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Payroll Tax for your Business - Updates and Next Steps

Written by Kirstie Smith . August 04, 2021
7 min read

Payroll Tax in Australia is a self-assessed state tax impacting many businesses. Due to the self-assessed nature, many businesses may overlook their obligation to register due to a lack of understanding or discussion. The following is a brief overview of the tax including recent changes as a result of COVID-19 relief measures.


Payroll tax is a state and territory-based tax that employers with wages over the threshold need to pay. Each state or territory sets its own payroll tax threshold and once an employer reaches that threshold, they are required to self-register for payroll tax.

Payroll Tax Rates

The amount to be paid will depend on several things:

  • The business’s total ‘liable wages’ compared to the threshold amount
  • The state or territory payroll tax rate
  • Any exemptions the employer is entitled to

What is included in ‘liable wages’?

The most common types of remuneration subject to payroll tax include:

1. Salaries, commissions, director fees, bonuses, allowances and any ordinary earnings, penalty rates, overtime and leave payments
2. Apprentice/trainee payments (depending on the state or territory)
3. Some payments to Contractors
4. Fringe benefits – all benefits subject to the Fringe Benefits Tax Assessment Act 1986
5. Superannuation contributions (including super guarantee and salary sacrifice)
6. Leave and termination payments (those declarable for income tax purposes)
7. The value of shares and options given to employees and directors.

2022 Financial Year Thresholds & Rates

Payroll Tax 2022 FY Thresholds & Rates Table cropped

Each year, the rates are reviewed and updated where required. A monthly wage threshold is available per state to support the above annual rates.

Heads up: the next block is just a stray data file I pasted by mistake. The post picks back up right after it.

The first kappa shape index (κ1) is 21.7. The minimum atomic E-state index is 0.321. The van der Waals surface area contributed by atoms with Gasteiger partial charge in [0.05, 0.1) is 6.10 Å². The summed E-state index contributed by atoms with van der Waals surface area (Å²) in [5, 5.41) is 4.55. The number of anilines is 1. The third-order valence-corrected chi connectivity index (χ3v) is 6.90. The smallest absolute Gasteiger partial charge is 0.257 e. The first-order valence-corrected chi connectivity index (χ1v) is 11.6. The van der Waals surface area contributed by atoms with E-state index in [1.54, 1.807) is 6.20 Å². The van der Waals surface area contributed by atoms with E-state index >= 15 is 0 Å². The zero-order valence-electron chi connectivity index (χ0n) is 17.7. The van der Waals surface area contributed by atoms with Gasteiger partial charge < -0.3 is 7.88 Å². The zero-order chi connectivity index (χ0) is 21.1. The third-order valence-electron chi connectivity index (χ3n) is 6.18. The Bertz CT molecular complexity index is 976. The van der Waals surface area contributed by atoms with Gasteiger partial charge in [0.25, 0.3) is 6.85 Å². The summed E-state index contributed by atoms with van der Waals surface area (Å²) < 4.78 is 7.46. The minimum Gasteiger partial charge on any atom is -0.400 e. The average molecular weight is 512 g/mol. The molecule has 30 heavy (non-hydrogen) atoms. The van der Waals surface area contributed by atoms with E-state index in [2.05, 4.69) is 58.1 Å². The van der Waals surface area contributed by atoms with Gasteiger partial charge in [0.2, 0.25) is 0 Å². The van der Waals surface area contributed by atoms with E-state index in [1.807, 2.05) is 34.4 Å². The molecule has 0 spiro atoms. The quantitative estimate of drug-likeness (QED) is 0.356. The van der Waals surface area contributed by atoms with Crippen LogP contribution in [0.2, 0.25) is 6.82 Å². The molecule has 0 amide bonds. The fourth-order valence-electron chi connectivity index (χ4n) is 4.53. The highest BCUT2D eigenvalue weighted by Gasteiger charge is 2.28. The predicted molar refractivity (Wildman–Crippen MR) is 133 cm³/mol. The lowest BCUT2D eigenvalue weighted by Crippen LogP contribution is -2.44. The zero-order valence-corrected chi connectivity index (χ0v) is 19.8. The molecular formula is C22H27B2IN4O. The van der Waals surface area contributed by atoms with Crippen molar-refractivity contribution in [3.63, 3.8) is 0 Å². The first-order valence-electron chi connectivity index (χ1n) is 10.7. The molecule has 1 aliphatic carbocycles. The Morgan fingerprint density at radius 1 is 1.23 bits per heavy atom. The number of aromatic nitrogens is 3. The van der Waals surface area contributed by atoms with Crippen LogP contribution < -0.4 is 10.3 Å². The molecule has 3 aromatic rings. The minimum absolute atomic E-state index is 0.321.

Employee Exemptions

Some payments to employees are exempt from payroll tax, including Paid Parental Leave (PPL) under the Commonwealth Government scheme, additional wages paid to employees to meet the requirements of the JobKeeper scheme, expense reimbursements and tax-exempt redundancy payments.

Contractor Payments

Payments to contractors are subject to payroll tax, unless an exemption is met. There are specific criteria a contractor arrangement must meet to be exempt from payroll tax.

Registration, Lodgement and Payment Obligations

Registration for payroll tax is required in each state once your total monthly Australian wages exceeds the monthly threshold for that state.

Once registered, your reporting and payment obligations are monthly. At the end of the year an annual reconciliation is required to be lodged. For NSW, the lodgement and payment obligations are:

  • Monthly – 7 days after the end of the month
  • Annual –28th July

Other Payroll Tax Factors to Consider

Grouped Employers

Employers may be grouped for payroll tax purposes. This means their wages are added together and one payroll tax threshold applies. Grouping can occur when two employers have common control or common use of employees.

Threshold Entitlement – employees in multiple states or territories